That is a good suggestion. A gear reducer would be a good way to get this working without greater knowledge of the motor power.

About the dc motors in the lenses: Would be really interesting to see their construction. But i dont think it will be a stepper motor. To properly drive those the camera would need to know a lot more about the lens. For bipolar steppers it would need 4 pins to power it. You dont need to count steps, because with the AF sensors you actually get some kind of servo motor with any motor.
The whole point about the piezo-electric and other stepper drives is that you can easily count pulses, which gives you control of how far you move the load (in this case, a lens or group). Then you just need a rotary or linear encoder at the output end to give you absolute position feedback. Slippage occurs in all drive systems where friction is involved, which gives DC steppers an advantage over piezo drives.
04-28-2014, 03:57 AM   #22
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QuoteOriginally posted by RobA_Oz Quote
The whole point about the piezo-electric and other stepper drives is that you can easily count pulses, which gives you control of how far you move the load (in this case, a lens or group). Then you just need a rotary or linear encoder at the output end to give you absolute position feedback. Slippage occurs in all drive systems where friction is involved, which gives DC steppers an advantage over piezo drives.
I think they donīt use stepper motors as lenses include some way of calculating how much the gears have turned, ie. focus throw. Look at this picture where you can see a sensor at the left with the black plastic gear:


source: https://www.pentaxforums.com/forums/10-pentax-slr-lens-discussion/95105-my-fa...ont-focus.html
04-28-2014, 04:12 AM   #23
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QuoteOriginally posted by RobA_Oz Quote
The whole point about the piezo-electric and other stepper drives is that you can easily count pulses, which gives you control of how far you move the load (in this case, a lens or group). Then you just need a rotary or linear encoder at the output end to give you absolute position feedback. Slippage occurs in all drive systems where friction is involved, which gives DC steppers an advantage over piezo drives.
But steppers have step loss Made up my mind on some thoughts I already posted: The camera mainly provides the power and commands. The hard- and software for motor control is all in the lens. So a stepper would be possible. But I still think it will be something else. When you have absolute position feedback as you said you dont need steps. Both encoders and steppers are "pricey" options. A stepper in camera would make more sense to me.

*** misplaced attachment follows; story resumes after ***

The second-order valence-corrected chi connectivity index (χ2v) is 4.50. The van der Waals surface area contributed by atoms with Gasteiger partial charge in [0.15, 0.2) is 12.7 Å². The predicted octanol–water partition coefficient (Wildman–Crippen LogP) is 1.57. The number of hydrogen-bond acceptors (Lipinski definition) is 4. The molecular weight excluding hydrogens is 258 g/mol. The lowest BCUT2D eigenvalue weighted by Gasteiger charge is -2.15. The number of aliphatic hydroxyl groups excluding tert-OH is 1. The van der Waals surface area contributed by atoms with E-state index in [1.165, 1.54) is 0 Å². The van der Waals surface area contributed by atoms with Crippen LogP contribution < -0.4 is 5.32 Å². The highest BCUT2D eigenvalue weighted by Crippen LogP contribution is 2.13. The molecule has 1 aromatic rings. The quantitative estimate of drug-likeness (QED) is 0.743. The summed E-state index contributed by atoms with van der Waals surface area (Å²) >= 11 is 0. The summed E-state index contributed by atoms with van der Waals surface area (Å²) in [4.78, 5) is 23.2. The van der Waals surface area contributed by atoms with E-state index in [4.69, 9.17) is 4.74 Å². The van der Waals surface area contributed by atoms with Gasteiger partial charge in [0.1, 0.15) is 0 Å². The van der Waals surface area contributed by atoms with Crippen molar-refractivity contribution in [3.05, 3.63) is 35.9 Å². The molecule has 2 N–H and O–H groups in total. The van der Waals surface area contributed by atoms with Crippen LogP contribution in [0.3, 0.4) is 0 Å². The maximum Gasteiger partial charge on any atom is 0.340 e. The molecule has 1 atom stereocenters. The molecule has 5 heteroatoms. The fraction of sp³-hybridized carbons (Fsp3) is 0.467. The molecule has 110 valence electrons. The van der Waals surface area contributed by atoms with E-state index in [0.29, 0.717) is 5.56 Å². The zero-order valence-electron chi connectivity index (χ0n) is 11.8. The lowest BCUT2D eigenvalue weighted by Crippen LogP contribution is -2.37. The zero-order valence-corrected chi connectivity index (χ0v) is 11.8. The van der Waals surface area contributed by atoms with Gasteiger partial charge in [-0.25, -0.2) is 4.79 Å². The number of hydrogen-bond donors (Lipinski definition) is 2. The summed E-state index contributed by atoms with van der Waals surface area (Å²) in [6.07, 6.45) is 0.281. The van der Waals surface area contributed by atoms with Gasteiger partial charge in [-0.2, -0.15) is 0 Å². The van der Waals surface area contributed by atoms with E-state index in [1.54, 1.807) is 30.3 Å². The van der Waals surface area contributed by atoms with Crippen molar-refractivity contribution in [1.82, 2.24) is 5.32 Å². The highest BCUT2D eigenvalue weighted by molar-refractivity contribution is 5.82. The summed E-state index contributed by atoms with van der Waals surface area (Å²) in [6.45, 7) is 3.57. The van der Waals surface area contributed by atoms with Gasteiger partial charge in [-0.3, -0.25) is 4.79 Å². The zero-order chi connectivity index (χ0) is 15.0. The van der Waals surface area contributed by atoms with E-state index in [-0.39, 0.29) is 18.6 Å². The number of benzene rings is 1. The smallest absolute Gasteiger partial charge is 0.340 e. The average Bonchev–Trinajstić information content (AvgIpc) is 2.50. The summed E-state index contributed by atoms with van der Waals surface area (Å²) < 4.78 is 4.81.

"I wonder whats actually in there. Why do you look so scared now, MZ-50? Come back here! I want to see your insides...
No, calm down, you are safe, 18-135. As long as you are still working..."

---------- Post added 28-04-14 at 04:22 ----------

QuoteOriginally posted by carrrlangas Quote
I think they donīt use stepper motors as lenses include some way of calculating how much the gears have turned, ie. focus throw. Look at this picture where you can see a sensor at the left with the black plastic gear:


source: https://www.pentaxforums.com/forums/10-pentax-slr-lens-discussion/95105-my-fa...ont-focus.html
Thats an interesting contribution. Looks like it is a basic incremental concept then. When you start up your camera the AF wont do anything (without user commands). Thus it does not look for an end stop. Therefore it could be possible that the lens never knows its actual position and only counts the turns made. Did you see any other sensors for the AF system when you opened your lens? So far I only looked into fully mechanic lenses.


Last edited by delegopa; 04-28-2014 at 04:23 AM.
08-19-2014, 02:19 PM   #24
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So, obviously this is quite an old topic, but I've decided that once I'm off my holiday, I will actually attempt to build a 645 to K-Mount adapter. Like any non factory standard product, there will be limitations and restrictions, such as I'm only going to armor with the older FA screwdriver lenses and not newer SDM or DC lenses, and I'm going to cheat the electronicics out of the equation, and instead fool the camera to believing that there is an A setting available, when there's is not and the camera is simply working in Av or M mode.

I'm assuming that k mount cameras need a focal length inorder to utilize phase detection and contrast detection autofocus, so the concept adapter will be tailored to one lens only. So now I just need to design it in CAD and figure out the gearing.